Oh, Miss Ivins, I admire you.  Quitting, what makes you crazy, is strength.  For decades I have beat myself up for not doing what society suggests is correct.  I have taken professional positions that “should” have made me happy.  However, they did not.  I abhor facades.  I aspire to be financially stable and settled; however, I have never been able to sacrifice my soul.  I have heard many a successful person say, “If you do what you love the money will come.”  I also acknowledge, that for each of these individuals, the cash was not what counted.  Happiness did.  Joseph Campbell spoke of “following your bliss.”  I muse what could be better than allowing yourself to be who you are.

    Miss Ivins you were willing to live in a city that may not have been your favorite for you had an opportunity like no other, an assurance that you could write what you wish to pen and support for you being you.  That is glorious!

    the newspaper, she said, promised to let her write whatever she wanted.  When she declared of a congressman, “If his I.Q. slips any lower, we’ll have to water him twice a day,” many readers were appalled, and several advertisers boycotted the paper.  In her defense, her editors rented billboards that read: “Molly Ivins Can’t Say That, Can She?”  The slogan became the title of the first of her six books.

    It seems that you, Molly Ivins had experienced as I have.  When you are happy in your work, you labor in love.  You partake in your joy at every opportunity.  Molly Ivins was prolific!

    Ms. Ivins worked at a breakneck pace, adding television appearances, book tours, lectures and fund-raising to a crammed writing schedule. She also wrote for Esquire, The Atlantic Monthly and The Nation.

    Miss Ivins I  might share your story, by quoting the statistics I have read and heard.  I could chatter on about how unfair your passing is.  No one needs to have this earthly existence end at the age of 62; it is too young.  A cure for cancer must be found.  It is sad to think that with all the gains in breast cancer research we have yet to find a certain cure.

    However, such a dialogue seems too superficial. Miss Ivins, you are a woman of substance, a teacher, and a person that reaches beyond the limits.  Politically, you have long been my mentor.  Now, perhaps belatedly, I realize you are teaching me more.  In learning of your life, I realize that maybe, I have reason to trust.  Perchance I can and will have faith in me, myself, and I.  You certainly did and it served you well.  In truth, your strength, and courage served humanity well.  We the [thinking] people of America honor you.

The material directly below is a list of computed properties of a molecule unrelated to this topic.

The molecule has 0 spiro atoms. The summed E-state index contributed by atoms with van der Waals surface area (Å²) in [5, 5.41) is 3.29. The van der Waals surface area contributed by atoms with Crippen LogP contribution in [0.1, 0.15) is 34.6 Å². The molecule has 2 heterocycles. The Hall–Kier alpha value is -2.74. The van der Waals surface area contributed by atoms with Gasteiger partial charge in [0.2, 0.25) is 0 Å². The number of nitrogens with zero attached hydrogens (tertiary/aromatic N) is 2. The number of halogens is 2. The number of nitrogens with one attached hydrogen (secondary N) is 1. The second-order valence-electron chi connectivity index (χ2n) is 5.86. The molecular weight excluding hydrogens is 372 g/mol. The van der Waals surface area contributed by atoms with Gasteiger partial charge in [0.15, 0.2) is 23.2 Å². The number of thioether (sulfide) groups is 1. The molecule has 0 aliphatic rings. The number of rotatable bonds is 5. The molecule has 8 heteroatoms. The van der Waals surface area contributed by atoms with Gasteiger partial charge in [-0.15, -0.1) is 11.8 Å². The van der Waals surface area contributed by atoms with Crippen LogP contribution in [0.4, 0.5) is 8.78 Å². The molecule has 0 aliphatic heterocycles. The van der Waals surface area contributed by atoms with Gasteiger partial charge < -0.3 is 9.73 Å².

Molly Ivins, may you continue to facilitate growth and awareness.  May you remain my teacher and inspiration.

    Reference for the realization . . .

  • President Bush’s Statement on the Passing of Molly Ivins   Office of the Press Secretary  January 31, 2007
  • Bush Foe Molly Ivins Dies,  By Kelley Shannon.  Time Magazine.  January 31, 2007
  • pdf Molly Ivins, Columnist, Dies at 62, By Katharine Q. Seelye.  The New York Times.  February 1, 2007
  • Molly Ivins, Columnist, Dies at 62, By Katharine Q. Seelye.  The New York Times.  February 1, 2007
  • Remembering Molly Ivins.  The Nation.  January 31, 2007
  • Stories by Molly Ivins.  AlterNet.
  • Delighting in Absurd, Art Buchwald Lives Long, Large, Then Passes ©


    Please view the video auto-obituary within the following link.

    Author, writer, Art Buchwald, the most widely read humorist of his time has passed.  The columnist physically departed from this planet on Wednesday, January 17, 2007. 

    The New York Times realizes people’s lives make the best stories.  Therefore, the Times asked many memorable individuals to share their personal reveries on tape.  Thus, the author narrates his own eulogy.  In an interview aired with Mister Buchwald, I learned more of the man than I might have in any reading.  Biographies are nice.  However, I prefer to listen to an oral history.  I think it is a far superior means for getting to know an individual.  To hear the hear, soul, and cadence is a delight.